Have you ever wondered how some ideas become wildly successful while others just fizzle out? Why is it so hard to spot the winners? The answer, as it turns out, is much more complex than the question. But Adam Grant has combed through mountains of research to find the answer in his bestseller Originals – and his insights will surprise you.
Adam Grant, and why he wrote this book:
This 2-time bestselling author is a 34-year-old professor at Wharton School of Business. He is the youngest person to ever earn tenure at the school at the ripe age of 29. His inspiration for the book was what he calls his “worst financial decision.” He was approached by a group of 4 of his students looking for investors for their online eyewear startup—and he didn’t invest. At the time they pitched their idea to him, he saw what he felt were early signs that the company would not make it. The company would sell eyeglasses online for $95 per pair while donating a pair to someone in a developing country with each purchase.
Fast-forward a few years, and Fast Company named this company, Warby Parker, the most innovative company on the planet in 2015. It was valued at over $1 billion.
This experience of his failure to recognize a good idea led Grant on a quest to study patterns throughout history, examining successful businesses, great artists, musicians, and athletes to illustrate the common threads among ideas that take off and the ideas that flop. He mixes research with entertaining illustrations of why Seinfeld was almost never created and the lessons that can be learned from the anti-climactic introduction of the Segway. Grant uses case studies to outline how to both generate and recognize original ideas, as well as how to encourage original ideas as a leader. He then gives strategies to build support for your ideas to help to make them reality.
Originals—those people whose ideas take off—aren’t necessarily the extraordinary geniuses of the world. They are just those who are more afraid of what happens if they don’t act on their idea, and less afraid of what happens if they do.
The mere premise of Originals challenges some common misconceptions about how to identify winning ideas. He disproves the widely accepted thoughts that successful entrepreneurs are free-wheeling risk-takers, first-movers, or just plain lucky. As I read, I found myself underlining what I thought were good insights, only to go back and de-underline them because the seemingly logical idea was disproved through Grant’s research in the next few pages. The book is full of “a-ha” takeaways of successful originals – here is a sampling of my favorites:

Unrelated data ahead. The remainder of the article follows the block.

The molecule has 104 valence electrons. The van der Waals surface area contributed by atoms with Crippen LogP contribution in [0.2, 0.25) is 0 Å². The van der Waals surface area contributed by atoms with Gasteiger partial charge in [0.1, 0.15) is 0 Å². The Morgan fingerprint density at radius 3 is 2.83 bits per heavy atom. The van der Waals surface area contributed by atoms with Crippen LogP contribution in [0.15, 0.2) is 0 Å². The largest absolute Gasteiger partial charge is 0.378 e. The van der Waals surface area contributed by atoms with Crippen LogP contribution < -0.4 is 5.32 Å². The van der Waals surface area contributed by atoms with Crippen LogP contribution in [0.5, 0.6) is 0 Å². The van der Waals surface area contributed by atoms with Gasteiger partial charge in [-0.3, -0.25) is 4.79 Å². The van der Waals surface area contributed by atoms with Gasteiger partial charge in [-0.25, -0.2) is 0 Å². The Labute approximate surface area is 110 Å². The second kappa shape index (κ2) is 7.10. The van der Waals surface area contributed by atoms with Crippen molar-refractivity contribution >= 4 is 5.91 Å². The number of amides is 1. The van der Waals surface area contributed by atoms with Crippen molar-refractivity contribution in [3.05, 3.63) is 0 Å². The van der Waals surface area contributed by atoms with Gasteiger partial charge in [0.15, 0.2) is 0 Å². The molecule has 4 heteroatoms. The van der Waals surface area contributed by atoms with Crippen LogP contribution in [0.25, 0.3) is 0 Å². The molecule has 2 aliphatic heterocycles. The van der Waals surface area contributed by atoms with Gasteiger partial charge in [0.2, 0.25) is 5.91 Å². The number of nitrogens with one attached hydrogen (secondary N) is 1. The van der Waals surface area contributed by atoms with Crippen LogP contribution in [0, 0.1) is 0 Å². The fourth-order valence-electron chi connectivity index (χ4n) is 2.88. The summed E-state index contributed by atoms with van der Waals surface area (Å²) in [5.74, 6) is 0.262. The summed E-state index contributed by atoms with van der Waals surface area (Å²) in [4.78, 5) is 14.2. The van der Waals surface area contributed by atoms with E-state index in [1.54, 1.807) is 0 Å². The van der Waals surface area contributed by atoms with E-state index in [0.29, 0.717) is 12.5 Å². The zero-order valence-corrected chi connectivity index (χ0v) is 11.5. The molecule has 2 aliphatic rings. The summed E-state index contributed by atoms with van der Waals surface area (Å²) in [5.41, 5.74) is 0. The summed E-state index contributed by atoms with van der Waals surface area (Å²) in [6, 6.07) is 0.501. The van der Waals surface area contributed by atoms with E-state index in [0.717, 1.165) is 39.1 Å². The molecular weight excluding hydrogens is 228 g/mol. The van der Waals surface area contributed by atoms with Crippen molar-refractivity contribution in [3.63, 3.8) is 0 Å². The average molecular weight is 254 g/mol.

1. Great ideas come from regular people. What Grant finds is that originals—those people whose ideas take off—aren’t necessarily the extraordinary geniuses of the world. They are just those who are more afraid of what happens if they don’t act on their idea, and less afraid of what happens if they do.
2. Generating more ideas increases your likelihood of success. Grant found that a hallmark of originals is that they build a large body of work “to give them more variation and a higher chance of originality.” Their great ideas didn’t automatically blossom; for every one great idea they could have had a thousand flops—and even great masters like Beethoven and Picasso couldn’t accurately judge which version of their works would become a success. But the people who we accept today as the experts in their field and masters of their craft share the common bond that they kept creating, kept modifying, kept testing and re-creating.
3. You don’t have to be a first-mover to become successful. Grant outlines the flawed thinking that being a first mover is always the best way for an idea to succeed. In fact, he cites a study of over 3000 startups where 75% failed because the market wasn’t yet ready to support their idea. Instead, he outlines the benefits of waiting on an idea and learning from others, saying,
Being original doesn’t require being first. It just means being different and better.
4. Most successful entrepreneurs are risk-averse. Many think of extreme risk-taking as the hallmark of successful entrepreneurs because we tend to publicize the stories of risk-taking entrepreneurs who go on to fail. Grant reveals that entrepreneurs who keep their day jobs while pursuing their idea had 33% lower odds of failure than those who quit their day job to pursue their idea full-time. Overall, the entrepreneurs who throw caution into the wind have much more precarious odds of success. In fact, he writes,
The most successful originals are not the daredevils who leap before they look. They are the ones who reluctantly tiptoe to the edge of a cliff, calculate the rate of descent, triple-check their parachutes, and set up a safety net at the bottom just in case.
Originals is one of those books that I filled with underlines of takeaway insights. Whether you are an entrepreneur, a person with an idea, someone who is looking to gain support for your cause, a parent or a leader—you will find this book entertaining, personally challenging and intellectually insightful. And because of the extensive research that reveals the common threads between ideas that went on to become legendary successes, this book is inspiring. If you make Originals your next read, I guarantee you will not regret it.